Aminoglycoside antibiotics achieve bacterial killing by binding to bacterial ribosomes and inhibiting protein synthesis. To examine whether similar mechanisms could be present in renal tubular cells prior to the onset of overt proximal tubular necrosis due to these drugs, we isolated microsomes from Fischer rats given 20 mg/kg gentamicin every 12 h subcutaneously for 2 days and from vehicle-injected controls. Concomitant studies of renal structure, function, and mitochondrial respiration were carried out [3H]leucine incorporation into renal microsomes of treated animals was reduced by 21.9% (P < 0.01), whereas brain and liver microsomes from the same animals were unaffected. Gentamicin concentration in the renal microsomal preparation was 56 μg/ml, a value 7- to 10-fold above concentrations necessary to inhibit bacterial growth. Conventional renal function studies were normal (blood urea, serum creatinine, creatinine clearance). Treated animals showed only a mild reduction of inulin clearance, 0.71 compared with 0.93 ml·min-1·100 g-1 in controls (P < 0.05), and an increase in urinary excretion of N-acetylglucosaminidase of 20 compared with 14.8 units/l (P < 0.05). Renal slice transport of p-aminohippuric acid, tetraethylammonium, and the fractional excretion of sodium were well preserved. There was no evidence, as seen by light microscopy, of proximal tubular necrosis. Mitochondrial cytochrome concentrations were normal and respiratory activities only slightly reduced. Processes similar to those responsible for bacterial killing could be involved in experimental gentamicin nephrotoxicity before overt cellular necrosis.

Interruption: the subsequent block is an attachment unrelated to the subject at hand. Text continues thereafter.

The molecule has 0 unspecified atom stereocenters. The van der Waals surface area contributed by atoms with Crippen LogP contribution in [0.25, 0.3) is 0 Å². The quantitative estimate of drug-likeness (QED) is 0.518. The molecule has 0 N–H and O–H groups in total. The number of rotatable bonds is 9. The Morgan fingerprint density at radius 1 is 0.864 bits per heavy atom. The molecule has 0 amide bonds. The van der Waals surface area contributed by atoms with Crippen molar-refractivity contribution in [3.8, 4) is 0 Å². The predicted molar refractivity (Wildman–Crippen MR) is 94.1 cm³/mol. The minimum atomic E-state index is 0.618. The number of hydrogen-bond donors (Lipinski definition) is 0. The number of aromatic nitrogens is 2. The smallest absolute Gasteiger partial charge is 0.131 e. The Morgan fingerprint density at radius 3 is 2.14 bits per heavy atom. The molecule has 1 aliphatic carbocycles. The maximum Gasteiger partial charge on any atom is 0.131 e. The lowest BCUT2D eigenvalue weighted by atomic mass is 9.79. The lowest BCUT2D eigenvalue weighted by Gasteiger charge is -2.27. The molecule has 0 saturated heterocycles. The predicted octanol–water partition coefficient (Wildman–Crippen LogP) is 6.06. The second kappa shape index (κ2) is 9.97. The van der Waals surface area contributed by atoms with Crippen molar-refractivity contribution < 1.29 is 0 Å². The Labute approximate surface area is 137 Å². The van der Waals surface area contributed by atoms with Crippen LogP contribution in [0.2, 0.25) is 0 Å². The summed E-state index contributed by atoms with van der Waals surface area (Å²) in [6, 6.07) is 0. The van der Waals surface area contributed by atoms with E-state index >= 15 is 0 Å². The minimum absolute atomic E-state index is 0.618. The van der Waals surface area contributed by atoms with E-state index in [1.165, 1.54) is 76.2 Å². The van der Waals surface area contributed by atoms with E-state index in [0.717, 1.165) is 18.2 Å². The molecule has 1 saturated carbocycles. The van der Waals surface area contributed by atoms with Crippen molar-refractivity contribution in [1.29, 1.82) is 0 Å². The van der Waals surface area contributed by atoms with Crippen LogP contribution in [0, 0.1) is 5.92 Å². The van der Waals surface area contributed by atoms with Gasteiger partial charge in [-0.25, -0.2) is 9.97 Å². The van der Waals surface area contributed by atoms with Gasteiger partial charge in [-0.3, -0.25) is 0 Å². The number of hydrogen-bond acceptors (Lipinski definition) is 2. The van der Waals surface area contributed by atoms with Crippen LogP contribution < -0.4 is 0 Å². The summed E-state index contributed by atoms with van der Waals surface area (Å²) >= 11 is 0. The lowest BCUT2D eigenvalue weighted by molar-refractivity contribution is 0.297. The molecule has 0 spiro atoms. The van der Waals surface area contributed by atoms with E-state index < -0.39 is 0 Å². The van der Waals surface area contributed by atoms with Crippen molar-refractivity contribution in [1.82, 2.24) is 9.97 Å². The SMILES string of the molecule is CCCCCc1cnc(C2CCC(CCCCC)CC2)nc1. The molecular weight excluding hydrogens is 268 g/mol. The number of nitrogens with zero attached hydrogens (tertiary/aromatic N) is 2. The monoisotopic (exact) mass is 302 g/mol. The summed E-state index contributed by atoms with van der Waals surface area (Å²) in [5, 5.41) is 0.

|Original language||English (US)|
|Journal||American Journal of Physiology - Renal Fluid and Electrolyte Physiology|
|Issue number||2 (24/2)|
|State||Published - 1988|
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